The Indian government has reportedly decided to push through with plans to create its own foreign aid agency, to be named Indian Agency for Partnership in Development.
India’s prime minister and ministries of home and finance have given the Ministry of External Affairs the go signal to set up the agency, the Hindustan Times says, citing government sources. The agency is expected to be patterned after the U.S. Agency for International Development, the news agency adds.
The agency would be headed by a CEO alongside an executive board, and India’s foreign secretary would serve as ex-officio chairman, according to the Hindustan Times.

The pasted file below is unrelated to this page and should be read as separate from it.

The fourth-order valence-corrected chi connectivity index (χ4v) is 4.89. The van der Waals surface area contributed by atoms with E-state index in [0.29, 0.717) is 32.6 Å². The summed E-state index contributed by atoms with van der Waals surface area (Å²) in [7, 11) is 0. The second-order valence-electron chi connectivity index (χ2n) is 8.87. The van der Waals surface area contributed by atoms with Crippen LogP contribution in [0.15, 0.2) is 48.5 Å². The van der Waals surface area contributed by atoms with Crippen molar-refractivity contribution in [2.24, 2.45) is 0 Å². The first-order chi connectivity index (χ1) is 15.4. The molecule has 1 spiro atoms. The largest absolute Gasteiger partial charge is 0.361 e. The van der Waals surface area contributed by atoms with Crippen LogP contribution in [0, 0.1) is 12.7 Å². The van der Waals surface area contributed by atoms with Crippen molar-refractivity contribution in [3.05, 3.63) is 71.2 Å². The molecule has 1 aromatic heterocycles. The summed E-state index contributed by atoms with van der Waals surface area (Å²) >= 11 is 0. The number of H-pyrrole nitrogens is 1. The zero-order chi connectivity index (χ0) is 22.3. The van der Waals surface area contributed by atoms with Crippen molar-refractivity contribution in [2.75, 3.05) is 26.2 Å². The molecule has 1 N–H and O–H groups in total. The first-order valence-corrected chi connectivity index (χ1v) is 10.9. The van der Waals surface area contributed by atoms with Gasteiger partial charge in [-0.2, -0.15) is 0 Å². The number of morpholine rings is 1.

Indian Foreign Minister SM Krishna said the creation of the agency is part of the government’s efforts to better safeguard the country’s foreign aid investments. The agency will manage planning and execution of overseas programs funded by the government, he said.
India’s decision to push through with setting up its own aid agency comes amid a debate about its status as aid recipient, particularly in the United Kingdom, where some groups oppose the U.K. government’s decision to continue providing aid to the emerging economy.
The U.K. Parliament has backed the government’s decision to continue its aid program in India but has called for an exit strategy beyond 2015.
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